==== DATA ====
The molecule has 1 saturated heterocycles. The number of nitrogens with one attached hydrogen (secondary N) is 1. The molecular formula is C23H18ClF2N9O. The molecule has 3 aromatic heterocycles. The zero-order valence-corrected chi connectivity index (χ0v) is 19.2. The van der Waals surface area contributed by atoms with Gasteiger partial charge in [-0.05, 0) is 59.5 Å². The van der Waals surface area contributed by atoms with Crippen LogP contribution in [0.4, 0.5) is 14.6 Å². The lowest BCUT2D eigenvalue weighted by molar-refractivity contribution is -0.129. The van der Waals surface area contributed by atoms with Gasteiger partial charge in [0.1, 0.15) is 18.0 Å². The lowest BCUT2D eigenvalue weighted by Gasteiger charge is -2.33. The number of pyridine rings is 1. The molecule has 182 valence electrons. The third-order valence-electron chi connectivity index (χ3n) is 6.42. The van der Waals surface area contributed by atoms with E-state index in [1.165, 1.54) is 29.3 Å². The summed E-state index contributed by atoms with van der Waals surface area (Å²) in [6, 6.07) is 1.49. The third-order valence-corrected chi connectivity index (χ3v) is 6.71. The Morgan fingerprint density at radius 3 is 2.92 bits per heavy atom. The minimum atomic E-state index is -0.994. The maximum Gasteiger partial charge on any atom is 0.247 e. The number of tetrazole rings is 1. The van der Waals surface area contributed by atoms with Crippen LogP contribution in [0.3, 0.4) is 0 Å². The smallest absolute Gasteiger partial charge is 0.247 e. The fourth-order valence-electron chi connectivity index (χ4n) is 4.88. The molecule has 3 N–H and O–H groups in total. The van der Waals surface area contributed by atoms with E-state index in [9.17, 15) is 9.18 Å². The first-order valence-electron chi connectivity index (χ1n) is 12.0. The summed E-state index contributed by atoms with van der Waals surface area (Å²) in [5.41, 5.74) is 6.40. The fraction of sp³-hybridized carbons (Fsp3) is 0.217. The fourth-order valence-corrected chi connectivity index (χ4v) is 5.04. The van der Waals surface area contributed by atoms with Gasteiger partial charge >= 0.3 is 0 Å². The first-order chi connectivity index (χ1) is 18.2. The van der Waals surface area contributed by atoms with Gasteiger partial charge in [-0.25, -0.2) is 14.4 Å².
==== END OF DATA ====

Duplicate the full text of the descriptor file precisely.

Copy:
The molecule has 1 saturated heterocycles. The number of nitrogens with one attached hydrogen (secondary N) is 1. The molecular formula is C23H18ClF2N9O. The molecule has 3 aromatic heterocycles. The zero-order valence-corrected chi connectivity index (χ0v) is 19.2. The van der Waals surface area contributed by atoms with Gasteiger partial charge in [-0.05, 0) is 59.5 Å². The van der Waals surface area contributed by atoms with Crippen LogP contribution in [0.4, 0.5) is 14.6 Å². The lowest BCUT2D eigenvalue weighted by molar-refractivity contribution is -0.129. The van der Waals surface area contributed by atoms with Gasteiger partial charge in [0.1, 0.15) is 18.0 Å². The lowest BCUT2D eigenvalue weighted by Gasteiger charge is -2.33. The number of pyridine rings is 1. The molecule has 182 valence electrons. The third-order valence-electron chi connectivity index (χ3n) is 6.42. The van der Waals surface area contributed by atoms with E-state index in [1.165, 1.54) is 29.3 Å². The summed E-state index contributed by atoms with van der Waals surface area (Å²) in [6, 6.07) is 1.49. The third-order valence-corrected chi connectivity index (χ3v) is 6.71. The Morgan fingerprint density at radius 3 is 2.92 bits per heavy atom. The minimum atomic E-state index is -0.994. The maximum Gasteiger partial charge on any atom is 0.247 e. The number of tetrazole rings is 1. The van der Waals surface area contributed by atoms with Crippen LogP contribution in [0.3, 0.4) is 0 Å². The smallest absolute Gasteiger partial charge is 0.247 e. The fourth-order valence-electron chi connectivity index (χ4n) is 4.88. The molecule has 3 N–H and O–H groups in total. The van der Waals surface area contributed by atoms with E-state index in [9.17, 15) is 9.18 Å². The first-order valence-electron chi connectivity index (χ1n) is 12.0. The summed E-state index contributed by atoms with van der Waals surface area (Å²) in [5.41, 5.74) is 6.40. The fraction of sp³-hybridized carbons (Fsp3) is 0.217. The fourth-order valence-corrected chi connectivity index (χ4v) is 5.04. The van der Waals surface area contributed by atoms with Gasteiger partial charge >= 0.3 is 0 Å². The first-order chi connectivity index (χ1) is 18.2. The van der Waals surface area contributed by atoms with Gasteiger partial charge in [-0.25, -0.2) is 14.4 Å².